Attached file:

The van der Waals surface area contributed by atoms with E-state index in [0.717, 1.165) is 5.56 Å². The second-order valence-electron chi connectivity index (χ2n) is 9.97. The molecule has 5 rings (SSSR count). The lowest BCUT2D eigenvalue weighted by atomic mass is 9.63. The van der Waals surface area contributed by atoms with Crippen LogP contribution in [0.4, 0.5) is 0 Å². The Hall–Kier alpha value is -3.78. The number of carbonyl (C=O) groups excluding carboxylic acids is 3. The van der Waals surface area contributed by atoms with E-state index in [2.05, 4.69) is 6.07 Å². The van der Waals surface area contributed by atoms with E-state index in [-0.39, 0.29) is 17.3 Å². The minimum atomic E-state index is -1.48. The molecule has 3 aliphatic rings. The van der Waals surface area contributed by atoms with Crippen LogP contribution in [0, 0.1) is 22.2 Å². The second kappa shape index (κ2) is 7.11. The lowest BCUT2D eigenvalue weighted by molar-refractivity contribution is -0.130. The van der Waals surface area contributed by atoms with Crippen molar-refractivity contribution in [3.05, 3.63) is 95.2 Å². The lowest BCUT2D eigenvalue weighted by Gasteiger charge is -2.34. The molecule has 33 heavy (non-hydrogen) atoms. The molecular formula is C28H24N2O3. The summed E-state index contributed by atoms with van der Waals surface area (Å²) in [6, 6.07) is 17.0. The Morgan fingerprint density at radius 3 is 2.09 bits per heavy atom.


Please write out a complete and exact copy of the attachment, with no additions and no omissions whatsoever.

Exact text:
The van der Waals surface area contributed by atoms with E-state index in [0.717, 1.165) is 5.56 Å². The second-order valence-electron chi connectivity index (χ2n) is 9.97. The molecule has 5 rings (SSSR count). The lowest BCUT2D eigenvalue weighted by atomic mass is 9.63. The van der Waals surface area contributed by atoms with Crippen LogP contribution in [0.4, 0.5) is 0 Å². The Hall–Kier alpha value is -3.78. The number of carbonyl (C=O) groups excluding carboxylic acids is 3. The van der Waals surface area contributed by atoms with E-state index in [2.05, 4.69) is 6.07 Å². The van der Waals surface area contributed by atoms with E-state index in [-0.39, 0.29) is 17.3 Å². The minimum atomic E-state index is -1.48. The molecule has 3 aliphatic rings. The van der Waals surface area contributed by atoms with Crippen LogP contribution in [0, 0.1) is 22.2 Å². The second kappa shape index (κ2) is 7.11. The lowest BCUT2D eigenvalue weighted by molar-refractivity contribution is -0.130. The van der Waals surface area contributed by atoms with Crippen molar-refractivity contribution in [3.05, 3.63) is 95.2 Å². The lowest BCUT2D eigenvalue weighted by Gasteiger charge is -2.34. The molecule has 33 heavy (non-hydrogen) atoms. The molecular formula is C28H24N2O3. The summed E-state index contributed by atoms with van der Waals surface area (Å²) in [6, 6.07) is 17.0. The Morgan fingerprint density at radius 3 is 2.09 bits per heavy atom.